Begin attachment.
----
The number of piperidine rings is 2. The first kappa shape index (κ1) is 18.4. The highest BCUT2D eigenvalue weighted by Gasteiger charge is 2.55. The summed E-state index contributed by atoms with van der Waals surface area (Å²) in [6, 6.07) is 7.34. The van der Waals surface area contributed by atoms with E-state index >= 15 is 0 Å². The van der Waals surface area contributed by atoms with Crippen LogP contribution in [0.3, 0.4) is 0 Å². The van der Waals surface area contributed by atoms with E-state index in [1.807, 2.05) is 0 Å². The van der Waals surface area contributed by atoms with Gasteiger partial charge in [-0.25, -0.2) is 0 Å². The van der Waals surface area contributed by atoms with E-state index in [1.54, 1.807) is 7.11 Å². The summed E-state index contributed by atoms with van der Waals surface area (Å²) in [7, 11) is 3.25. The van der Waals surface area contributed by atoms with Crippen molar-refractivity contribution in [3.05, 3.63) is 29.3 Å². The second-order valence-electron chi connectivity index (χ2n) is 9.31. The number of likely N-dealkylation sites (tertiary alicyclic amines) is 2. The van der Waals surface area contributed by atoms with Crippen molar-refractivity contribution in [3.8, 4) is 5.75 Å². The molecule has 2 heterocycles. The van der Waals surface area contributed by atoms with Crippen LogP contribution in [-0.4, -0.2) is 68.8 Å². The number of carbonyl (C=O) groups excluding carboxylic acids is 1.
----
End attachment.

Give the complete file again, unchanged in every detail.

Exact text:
The number of piperidine rings is 2. The first kappa shape index (κ1) is 18.4. The highest BCUT2D eigenvalue weighted by Gasteiger charge is 2.55. The summed E-state index contributed by atoms with van der Waals surface area (Å²) in [6, 6.07) is 7.34. The van der Waals surface area contributed by atoms with E-state index >= 15 is 0 Å². The van der Waals surface area contributed by atoms with Crippen LogP contribution in [0.3, 0.4) is 0 Å². The van der Waals surface area contributed by atoms with E-state index in [1.807, 2.05) is 0 Å². The van der Waals surface area contributed by atoms with Gasteiger partial charge in [-0.25, -0.2) is 0 Å². The van der Waals surface area contributed by atoms with E-state index in [1.54, 1.807) is 7.11 Å². The summed E-state index contributed by atoms with van der Waals surface area (Å²) in [7, 11) is 3.25. The van der Waals surface area contributed by atoms with Crippen molar-refractivity contribution in [3.05, 3.63) is 29.3 Å². The second-order valence-electron chi connectivity index (χ2n) is 9.31. The number of likely N-dealkylation sites (tertiary alicyclic amines) is 2. The van der Waals surface area contributed by atoms with Crippen molar-refractivity contribution in [3.8, 4) is 5.75 Å². The molecule has 2 heterocycles. The van der Waals surface area contributed by atoms with Crippen LogP contribution in [-0.4, -0.2) is 68.8 Å². The number of carbonyl (C=O) groups excluding carboxylic acids is 1.